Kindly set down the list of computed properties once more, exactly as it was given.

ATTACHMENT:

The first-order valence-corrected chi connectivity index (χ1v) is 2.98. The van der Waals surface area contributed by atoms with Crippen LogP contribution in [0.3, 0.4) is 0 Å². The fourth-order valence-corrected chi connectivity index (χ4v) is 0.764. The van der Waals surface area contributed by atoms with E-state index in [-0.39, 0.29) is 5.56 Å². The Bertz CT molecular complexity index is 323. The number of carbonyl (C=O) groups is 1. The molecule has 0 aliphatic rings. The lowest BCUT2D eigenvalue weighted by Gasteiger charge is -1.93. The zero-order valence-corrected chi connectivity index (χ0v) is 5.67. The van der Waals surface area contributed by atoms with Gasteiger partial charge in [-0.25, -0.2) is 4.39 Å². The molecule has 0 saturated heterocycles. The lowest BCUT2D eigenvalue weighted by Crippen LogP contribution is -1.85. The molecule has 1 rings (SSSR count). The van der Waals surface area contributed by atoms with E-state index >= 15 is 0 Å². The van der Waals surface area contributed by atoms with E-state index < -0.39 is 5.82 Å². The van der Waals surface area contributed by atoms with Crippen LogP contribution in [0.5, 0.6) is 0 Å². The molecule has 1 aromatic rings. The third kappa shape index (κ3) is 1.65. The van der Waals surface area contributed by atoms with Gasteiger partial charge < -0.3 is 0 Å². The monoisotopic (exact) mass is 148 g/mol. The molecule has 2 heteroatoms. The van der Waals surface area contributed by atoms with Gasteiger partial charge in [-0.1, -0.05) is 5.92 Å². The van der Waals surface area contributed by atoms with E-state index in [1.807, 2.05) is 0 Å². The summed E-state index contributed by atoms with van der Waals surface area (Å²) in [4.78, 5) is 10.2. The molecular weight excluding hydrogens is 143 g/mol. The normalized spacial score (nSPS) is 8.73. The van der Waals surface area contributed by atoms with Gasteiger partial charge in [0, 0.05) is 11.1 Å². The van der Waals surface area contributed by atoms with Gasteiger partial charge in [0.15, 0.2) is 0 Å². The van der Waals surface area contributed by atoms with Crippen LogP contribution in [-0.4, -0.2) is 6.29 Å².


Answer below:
The first-order valence-corrected chi connectivity index (χ1v) is 2.98. The van der Waals surface area contributed by atoms with Crippen LogP contribution in [0.3, 0.4) is 0 Å². The fourth-order valence-corrected chi connectivity index (χ4v) is 0.764. The van der Waals surface area contributed by atoms with E-state index in [-0.39, 0.29) is 5.56 Å². The Bertz CT molecular complexity index is 323. The number of carbonyl (C=O) groups is 1. The molecule has 0 aliphatic rings. The lowest BCUT2D eigenvalue weighted by Gasteiger charge is -1.93. The zero-order valence-corrected chi connectivity index (χ0v) is 5.67. The van der Waals surface area contributed by atoms with Gasteiger partial charge in [-0.25, -0.2) is 4.39 Å². The molecule has 0 saturated heterocycles. The lowest BCUT2D eigenvalue weighted by Crippen LogP contribution is -1.85. The molecule has 1 rings (SSSR count). The van der Waals surface area contributed by atoms with E-state index >= 15 is 0 Å². The van der Waals surface area contributed by atoms with E-state index < -0.39 is 5.82 Å². The van der Waals surface area contributed by atoms with Crippen LogP contribution in [0.5, 0.6) is 0 Å². The molecule has 1 aromatic rings. The third kappa shape index (κ3) is 1.65. The van der Waals surface area contributed by atoms with Gasteiger partial charge < -0.3 is 0 Å². The monoisotopic (exact) mass is 148 g/mol. The molecule has 2 heteroatoms. The van der Waals surface area contributed by atoms with Gasteiger partial charge in [-0.1, -0.05) is 5.92 Å². The van der Waals surface area contributed by atoms with E-state index in [1.807, 2.05) is 0 Å². The summed E-state index contributed by atoms with van der Waals surface area (Å²) in [4.78, 5) is 10.2. The molecular weight excluding hydrogens is 143 g/mol. The normalized spacial score (nSPS) is 8.73. The van der Waals surface area contributed by atoms with Gasteiger partial charge in [0, 0.05) is 11.1 Å². The van der Waals surface area contributed by atoms with Gasteiger partial charge in [0.15, 0.2) is 0 Å². The van der Waals surface area contributed by atoms with Crippen LogP contribution in [-0.4, -0.2) is 6.29 Å².